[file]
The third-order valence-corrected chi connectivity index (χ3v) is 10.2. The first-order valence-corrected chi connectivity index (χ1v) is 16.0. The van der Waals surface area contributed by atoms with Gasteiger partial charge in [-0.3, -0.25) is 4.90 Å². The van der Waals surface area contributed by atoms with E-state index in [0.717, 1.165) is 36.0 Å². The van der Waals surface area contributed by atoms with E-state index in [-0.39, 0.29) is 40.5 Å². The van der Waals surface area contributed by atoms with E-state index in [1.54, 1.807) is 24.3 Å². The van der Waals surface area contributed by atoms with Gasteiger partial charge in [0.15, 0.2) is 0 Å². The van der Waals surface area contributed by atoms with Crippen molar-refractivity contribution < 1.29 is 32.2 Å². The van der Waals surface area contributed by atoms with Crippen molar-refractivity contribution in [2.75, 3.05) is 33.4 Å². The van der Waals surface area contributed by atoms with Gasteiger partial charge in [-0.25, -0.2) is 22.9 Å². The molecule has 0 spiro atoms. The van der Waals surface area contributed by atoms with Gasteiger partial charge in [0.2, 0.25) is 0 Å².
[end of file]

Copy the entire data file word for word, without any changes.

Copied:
The third-order valence-corrected chi connectivity index (χ3v) is 10.2. The first-order valence-corrected chi connectivity index (χ1v) is 16.0. The van der Waals surface area contributed by atoms with Gasteiger partial charge in [-0.3, -0.25) is 4.90 Å². The van der Waals surface area contributed by atoms with E-state index in [0.717, 1.165) is 36.0 Å². The van der Waals surface area contributed by atoms with E-state index in [-0.39, 0.29) is 40.5 Å². The van der Waals surface area contributed by atoms with E-state index in [1.54, 1.807) is 24.3 Å². The van der Waals surface area contributed by atoms with Gasteiger partial charge in [0.15, 0.2) is 0 Å². The van der Waals surface area contributed by atoms with Crippen molar-refractivity contribution < 1.29 is 32.2 Å². The van der Waals surface area contributed by atoms with Crippen molar-refractivity contribution in [2.75, 3.05) is 33.4 Å². The van der Waals surface area contributed by atoms with Gasteiger partial charge in [-0.25, -0.2) is 22.9 Å². The molecule has 0 spiro atoms. The van der Waals surface area contributed by atoms with Gasteiger partial charge in [0.2, 0.25) is 0 Å².